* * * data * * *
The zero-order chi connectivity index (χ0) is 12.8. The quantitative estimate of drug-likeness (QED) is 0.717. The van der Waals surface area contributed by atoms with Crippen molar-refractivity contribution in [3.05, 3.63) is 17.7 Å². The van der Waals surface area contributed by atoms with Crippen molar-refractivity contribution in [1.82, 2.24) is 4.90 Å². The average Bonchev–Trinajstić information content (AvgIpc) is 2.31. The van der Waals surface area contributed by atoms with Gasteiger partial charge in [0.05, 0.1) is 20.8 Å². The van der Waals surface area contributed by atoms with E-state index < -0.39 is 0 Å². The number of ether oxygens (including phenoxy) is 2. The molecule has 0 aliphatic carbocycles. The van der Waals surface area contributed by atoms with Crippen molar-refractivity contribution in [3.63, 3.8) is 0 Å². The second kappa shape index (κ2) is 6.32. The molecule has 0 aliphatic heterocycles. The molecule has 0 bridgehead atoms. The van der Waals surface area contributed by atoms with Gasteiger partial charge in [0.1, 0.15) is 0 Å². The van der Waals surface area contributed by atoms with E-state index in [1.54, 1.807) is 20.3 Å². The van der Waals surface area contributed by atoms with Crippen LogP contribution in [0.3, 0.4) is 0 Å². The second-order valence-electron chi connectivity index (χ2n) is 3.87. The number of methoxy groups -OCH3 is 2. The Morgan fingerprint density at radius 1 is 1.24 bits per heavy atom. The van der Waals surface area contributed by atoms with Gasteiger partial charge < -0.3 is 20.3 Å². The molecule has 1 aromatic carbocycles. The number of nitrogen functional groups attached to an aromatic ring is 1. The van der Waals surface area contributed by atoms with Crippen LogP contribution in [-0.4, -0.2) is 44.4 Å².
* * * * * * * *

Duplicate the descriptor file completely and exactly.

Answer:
The zero-order chi connectivity index (χ0) is 12.8. The quantitative estimate of drug-likeness (QED) is 0.717. The van der Waals surface area contributed by atoms with Crippen molar-refractivity contribution in [3.05, 3.63) is 17.7 Å². The van der Waals surface area contributed by atoms with Crippen molar-refractivity contribution in [1.82, 2.24) is 4.90 Å². The average Bonchev–Trinajstić information content (AvgIpc) is 2.31. The van der Waals surface area contributed by atoms with Gasteiger partial charge in [0.05, 0.1) is 20.8 Å². The van der Waals surface area contributed by atoms with E-state index < -0.39 is 0 Å². The number of ether oxygens (including phenoxy) is 2. The molecule has 0 aliphatic carbocycles. The van der Waals surface area contributed by atoms with Crippen molar-refractivity contribution in [3.63, 3.8) is 0 Å². The second kappa shape index (κ2) is 6.32. The molecule has 0 aliphatic heterocycles. The molecule has 0 bridgehead atoms. The van der Waals surface area contributed by atoms with Gasteiger partial charge in [0.1, 0.15) is 0 Å². The van der Waals surface area contributed by atoms with E-state index in [1.54, 1.807) is 20.3 Å². The van der Waals surface area contributed by atoms with Crippen LogP contribution in [0.3, 0.4) is 0 Å². The second-order valence-electron chi connectivity index (χ2n) is 3.87. The number of methoxy groups -OCH3 is 2. The Morgan fingerprint density at radius 1 is 1.24 bits per heavy atom. The van der Waals surface area contributed by atoms with Gasteiger partial charge < -0.3 is 20.3 Å². The molecule has 1 aromatic carbocycles. The number of nitrogen functional groups attached to an aromatic ring is 1. The van der Waals surface area contributed by atoms with Crippen LogP contribution in [-0.4, -0.2) is 44.4 Å².